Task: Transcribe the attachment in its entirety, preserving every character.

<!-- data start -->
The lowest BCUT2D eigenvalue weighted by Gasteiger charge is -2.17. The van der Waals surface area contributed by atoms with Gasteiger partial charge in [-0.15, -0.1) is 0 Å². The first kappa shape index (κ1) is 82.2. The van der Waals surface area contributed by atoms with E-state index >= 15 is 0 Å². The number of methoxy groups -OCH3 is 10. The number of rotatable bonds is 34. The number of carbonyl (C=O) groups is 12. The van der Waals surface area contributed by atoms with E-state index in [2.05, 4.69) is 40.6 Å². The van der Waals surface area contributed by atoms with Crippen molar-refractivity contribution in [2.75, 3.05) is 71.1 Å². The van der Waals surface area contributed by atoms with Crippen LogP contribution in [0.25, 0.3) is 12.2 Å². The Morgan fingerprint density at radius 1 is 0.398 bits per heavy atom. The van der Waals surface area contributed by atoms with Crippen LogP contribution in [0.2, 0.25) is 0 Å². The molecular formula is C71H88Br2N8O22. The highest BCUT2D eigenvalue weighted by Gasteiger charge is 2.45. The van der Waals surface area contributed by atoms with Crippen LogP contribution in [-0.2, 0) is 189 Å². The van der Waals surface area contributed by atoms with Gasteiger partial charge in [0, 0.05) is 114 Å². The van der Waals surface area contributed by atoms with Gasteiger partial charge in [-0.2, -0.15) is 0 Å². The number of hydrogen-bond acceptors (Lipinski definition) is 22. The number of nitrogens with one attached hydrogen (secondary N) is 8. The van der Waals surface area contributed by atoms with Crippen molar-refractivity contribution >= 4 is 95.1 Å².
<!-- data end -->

The lowest BCUT2D eigenvalue weighted by Gasteiger charge is -2.17. The van der Waals surface area contributed by atoms with Gasteiger partial charge in [-0.15, -0.1) is 0 Å². The first kappa shape index (κ1) is 82.2. The van der Waals surface area contributed by atoms with E-state index >= 15 is 0 Å². The number of methoxy groups -OCH3 is 10. The number of rotatable bonds is 34. The number of carbonyl (C=O) groups is 12. The van der Waals surface area contributed by atoms with E-state index in [2.05, 4.69) is 40.6 Å². The van der Waals surface area contributed by atoms with Crippen molar-refractivity contribution in [2.75, 3.05) is 71.1 Å². The van der Waals surface area contributed by atoms with Crippen LogP contribution in [0.25, 0.3) is 12.2 Å². The Morgan fingerprint density at radius 1 is 0.398 bits per heavy atom. The van der Waals surface area contributed by atoms with Crippen LogP contribution in [0.2, 0.25) is 0 Å². The molecular formula is C71H88Br2N8O22. The highest BCUT2D eigenvalue weighted by Gasteiger charge is 2.45. The van der Waals surface area contributed by atoms with Crippen LogP contribution in [-0.2, 0) is 189 Å². The van der Waals surface area contributed by atoms with Gasteiger partial charge in [0, 0.05) is 114 Å². The van der Waals surface area contributed by atoms with Gasteiger partial charge in [-0.2, -0.15) is 0 Å². The number of hydrogen-bond acceptors (Lipinski definition) is 22. The number of nitrogens with one attached hydrogen (secondary N) is 8. The van der Waals surface area contributed by atoms with Crippen molar-refractivity contribution >= 4 is 95.1 Å².